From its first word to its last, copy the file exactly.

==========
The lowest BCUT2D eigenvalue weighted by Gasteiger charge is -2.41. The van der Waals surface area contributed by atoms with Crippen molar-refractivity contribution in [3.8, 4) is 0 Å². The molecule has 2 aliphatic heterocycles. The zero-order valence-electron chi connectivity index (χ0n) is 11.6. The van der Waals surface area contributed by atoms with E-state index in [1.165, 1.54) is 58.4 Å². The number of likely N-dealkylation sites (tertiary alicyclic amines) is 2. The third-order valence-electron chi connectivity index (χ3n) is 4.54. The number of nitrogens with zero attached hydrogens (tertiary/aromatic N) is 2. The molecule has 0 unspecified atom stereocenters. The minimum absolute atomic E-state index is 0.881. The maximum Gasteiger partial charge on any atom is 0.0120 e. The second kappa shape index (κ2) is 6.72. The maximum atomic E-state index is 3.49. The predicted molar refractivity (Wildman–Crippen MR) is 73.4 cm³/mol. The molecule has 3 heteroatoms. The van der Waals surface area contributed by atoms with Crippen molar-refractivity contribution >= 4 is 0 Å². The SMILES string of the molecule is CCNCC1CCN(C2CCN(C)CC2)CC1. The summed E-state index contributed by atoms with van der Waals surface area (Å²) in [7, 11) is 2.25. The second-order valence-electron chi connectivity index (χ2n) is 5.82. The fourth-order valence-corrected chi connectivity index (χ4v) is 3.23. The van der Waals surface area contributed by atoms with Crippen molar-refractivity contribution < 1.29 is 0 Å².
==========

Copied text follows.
The lowest BCUT2D eigenvalue weighted by Gasteiger charge is -2.41. The van der Waals surface area contributed by atoms with Crippen molar-refractivity contribution in [3.8, 4) is 0 Å². The molecule has 2 aliphatic heterocycles. The zero-order valence-electron chi connectivity index (χ0n) is 11.6. The van der Waals surface area contributed by atoms with E-state index in [1.165, 1.54) is 58.4 Å². The number of likely N-dealkylation sites (tertiary alicyclic amines) is 2. The third-order valence-electron chi connectivity index (χ3n) is 4.54. The number of nitrogens with zero attached hydrogens (tertiary/aromatic N) is 2. The molecule has 0 unspecified atom stereocenters. The minimum absolute atomic E-state index is 0.881. The maximum Gasteiger partial charge on any atom is 0.0120 e. The second kappa shape index (κ2) is 6.72. The maximum atomic E-state index is 3.49. The predicted molar refractivity (Wildman–Crippen MR) is 73.4 cm³/mol. The molecule has 3 heteroatoms. The van der Waals surface area contributed by atoms with Crippen molar-refractivity contribution >= 4 is 0 Å². The SMILES string of the molecule is CCNCC1CCN(C2CCN(C)CC2)CC1. The summed E-state index contributed by atoms with van der Waals surface area (Å²) in [7, 11) is 2.25. The second-order valence-electron chi connectivity index (χ2n) is 5.82. The fourth-order valence-corrected chi connectivity index (χ4v) is 3.23. The van der Waals surface area contributed by atoms with Crippen molar-refractivity contribution < 1.29 is 0 Å².